A Lack Of Passion

The recent brouhaha in the SEO world has gotten me thinking about passion, or better yet, the lack of it in our little world of the inbox. For those who don't know, the SEO industry was rocked a while back by a comment from David Pasternack, co-founder of Did-it, that SEO was not rocket science. SEO consultants around the world got pretty passionately worked up, believing that what they did was indeed rocket science, and as a result launched a series of contests and initiatives to prove SEO's rocket science-ness.

I stirred up my own controversy a year ago by suggesting that RSS was not ready for prime time when it came to marketing, even though a year later the impact of RSS on marketing professionals is still negligible.

I find it hard to imagine a similar response coming from the email marketing community to a perceived slight. There seems to be a decided lack of any kind of passion in this industry for what we do. Yes indeed, there are the David Bakers and Jeanniey Mullens of the world. Or should I say, there is David Baker and Jeanniey Mullen. Beyond a handful (if you are missing a few fingers) of people, there is quite a distinct void of truly passionate, let's-move-the-bar forward, kind of people in our industry. People like Richard Gingras and Matt Blumberg don't count because they have a vested interest in being passionate.



Where are the folks wholove email for the sake of email? Where are the true evangelists? Why aren't more people excited by this industry? My guess is that we have bought into the "spammer by association" mentality. Years ago, on the show "L.A. Law," there was a laughable character who was a direct marketer. He was rich, he was boring, and he was passionate about direct marketing. I guess people don't want to be that guy (except for the rich part).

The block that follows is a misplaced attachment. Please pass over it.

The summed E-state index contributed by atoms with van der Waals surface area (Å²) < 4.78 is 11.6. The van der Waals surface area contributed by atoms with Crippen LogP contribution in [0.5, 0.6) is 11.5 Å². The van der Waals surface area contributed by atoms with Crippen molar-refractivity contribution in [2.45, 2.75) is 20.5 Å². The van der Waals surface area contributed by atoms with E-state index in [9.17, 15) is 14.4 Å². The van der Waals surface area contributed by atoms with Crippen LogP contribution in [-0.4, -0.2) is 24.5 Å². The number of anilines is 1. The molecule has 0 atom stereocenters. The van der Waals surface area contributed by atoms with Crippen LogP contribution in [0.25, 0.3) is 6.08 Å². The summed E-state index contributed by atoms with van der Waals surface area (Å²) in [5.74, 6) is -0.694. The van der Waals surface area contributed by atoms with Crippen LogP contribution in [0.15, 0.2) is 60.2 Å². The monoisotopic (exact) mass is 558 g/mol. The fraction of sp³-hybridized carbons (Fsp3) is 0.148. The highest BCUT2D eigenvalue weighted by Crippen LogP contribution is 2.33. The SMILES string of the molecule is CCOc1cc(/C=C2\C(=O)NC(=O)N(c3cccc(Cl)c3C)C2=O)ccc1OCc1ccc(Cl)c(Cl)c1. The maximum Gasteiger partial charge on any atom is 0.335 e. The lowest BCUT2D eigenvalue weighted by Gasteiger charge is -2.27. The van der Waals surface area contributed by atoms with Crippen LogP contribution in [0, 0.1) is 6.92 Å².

We need to recast how we view ourselves. Email requires dedicated, passionate people involved in it, because like or unlike SEO, it is rocket science. There is a lot to know, technically, creatively, and intellectually. And we need to believe that what we do is actually a good thing: We move the needle when it comes to driving traffic around the Web, more than any other source. We provide a high return on investment to companies, the highest of any marketing channel. And people really do (and you have to believe this) like to get opt-in offers and information from brands they trust. They do. In fact, they even like to get them from brands they don't trust - the reason spam works so well.

Why are the SEO guys and the RSS guys so passionate about what they do? Maybe because it seems so cutting-edge. Maybe because they're not embarrassed to say what they do at a cocktail party.

But at some point we need to declare proudly: "I'm an email marketer. I drive business forward."

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